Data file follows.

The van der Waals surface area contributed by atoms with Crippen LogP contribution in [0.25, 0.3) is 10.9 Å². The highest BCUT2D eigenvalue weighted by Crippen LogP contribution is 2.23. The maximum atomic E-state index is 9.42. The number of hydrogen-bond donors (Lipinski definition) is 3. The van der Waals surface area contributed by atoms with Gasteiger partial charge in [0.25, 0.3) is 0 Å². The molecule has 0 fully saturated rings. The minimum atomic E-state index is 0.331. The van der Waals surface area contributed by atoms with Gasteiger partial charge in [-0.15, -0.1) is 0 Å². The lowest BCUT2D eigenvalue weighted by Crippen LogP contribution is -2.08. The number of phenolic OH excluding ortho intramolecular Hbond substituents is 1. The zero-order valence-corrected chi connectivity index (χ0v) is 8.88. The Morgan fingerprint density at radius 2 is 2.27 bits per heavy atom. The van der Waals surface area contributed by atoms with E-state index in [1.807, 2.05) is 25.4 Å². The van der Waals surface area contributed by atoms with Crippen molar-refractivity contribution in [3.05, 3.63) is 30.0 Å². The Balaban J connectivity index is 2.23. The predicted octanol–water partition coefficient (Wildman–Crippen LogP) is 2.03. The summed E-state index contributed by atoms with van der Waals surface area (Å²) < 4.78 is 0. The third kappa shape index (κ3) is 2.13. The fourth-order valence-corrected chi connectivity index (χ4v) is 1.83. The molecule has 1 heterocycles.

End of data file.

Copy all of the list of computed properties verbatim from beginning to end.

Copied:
The van der Waals surface area contributed by atoms with Crippen LogP contribution in [0.25, 0.3) is 10.9 Å². The highest BCUT2D eigenvalue weighted by Crippen LogP contribution is 2.23. The maximum atomic E-state index is 9.42. The number of hydrogen-bond donors (Lipinski definition) is 3. The van der Waals surface area contributed by atoms with Gasteiger partial charge in [0.25, 0.3) is 0 Å². The molecule has 0 fully saturated rings. The minimum atomic E-state index is 0.331. The van der Waals surface area contributed by atoms with Gasteiger partial charge in [-0.15, -0.1) is 0 Å². The lowest BCUT2D eigenvalue weighted by Crippen LogP contribution is -2.08. The number of phenolic OH excluding ortho intramolecular Hbond substituents is 1. The zero-order valence-corrected chi connectivity index (χ0v) is 8.88. The Morgan fingerprint density at radius 2 is 2.27 bits per heavy atom. The van der Waals surface area contributed by atoms with E-state index in [1.807, 2.05) is 25.4 Å². The van der Waals surface area contributed by atoms with Crippen molar-refractivity contribution in [3.05, 3.63) is 30.0 Å². The Balaban J connectivity index is 2.23. The predicted octanol–water partition coefficient (Wildman–Crippen LogP) is 2.03. The summed E-state index contributed by atoms with van der Waals surface area (Å²) < 4.78 is 0. The third kappa shape index (κ3) is 2.13. The fourth-order valence-corrected chi connectivity index (χ4v) is 1.83. The molecule has 1 heterocycles.